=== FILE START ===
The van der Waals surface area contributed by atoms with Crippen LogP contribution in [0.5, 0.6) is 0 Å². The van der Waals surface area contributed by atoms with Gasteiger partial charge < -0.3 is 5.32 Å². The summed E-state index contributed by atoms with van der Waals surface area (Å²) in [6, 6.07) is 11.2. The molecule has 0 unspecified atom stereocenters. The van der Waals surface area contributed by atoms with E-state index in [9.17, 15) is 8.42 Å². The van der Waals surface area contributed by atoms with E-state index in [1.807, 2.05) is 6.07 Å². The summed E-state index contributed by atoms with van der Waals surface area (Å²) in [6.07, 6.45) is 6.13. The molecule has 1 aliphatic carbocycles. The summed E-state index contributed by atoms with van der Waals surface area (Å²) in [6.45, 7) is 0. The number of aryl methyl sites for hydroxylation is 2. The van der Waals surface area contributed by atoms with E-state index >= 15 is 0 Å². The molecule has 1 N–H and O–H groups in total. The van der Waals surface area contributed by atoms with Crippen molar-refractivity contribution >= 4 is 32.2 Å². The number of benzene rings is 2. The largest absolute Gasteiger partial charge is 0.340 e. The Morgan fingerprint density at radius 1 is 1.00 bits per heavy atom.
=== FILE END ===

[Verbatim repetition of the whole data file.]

The van der Waals surface area contributed by atoms with Crippen LogP contribution in [0.5, 0.6) is 0 Å². The van der Waals surface area contributed by atoms with Gasteiger partial charge < -0.3 is 5.32 Å². The summed E-state index contributed by atoms with van der Waals surface area (Å²) in [6, 6.07) is 11.2. The molecule has 0 unspecified atom stereocenters. The van der Waals surface area contributed by atoms with E-state index in [9.17, 15) is 8.42 Å². The van der Waals surface area contributed by atoms with E-state index in [1.807, 2.05) is 6.07 Å². The summed E-state index contributed by atoms with van der Waals surface area (Å²) in [6.07, 6.45) is 6.13. The molecule has 1 aliphatic carbocycles. The summed E-state index contributed by atoms with van der Waals surface area (Å²) in [6.45, 7) is 0. The number of aryl methyl sites for hydroxylation is 2. The van der Waals surface area contributed by atoms with E-state index >= 15 is 0 Å². The molecule has 1 N–H and O–H groups in total. The van der Waals surface area contributed by atoms with Crippen molar-refractivity contribution >= 4 is 32.2 Å². The number of benzene rings is 2. The largest absolute Gasteiger partial charge is 0.340 e. The Morgan fingerprint density at radius 1 is 1.00 bits per heavy atom.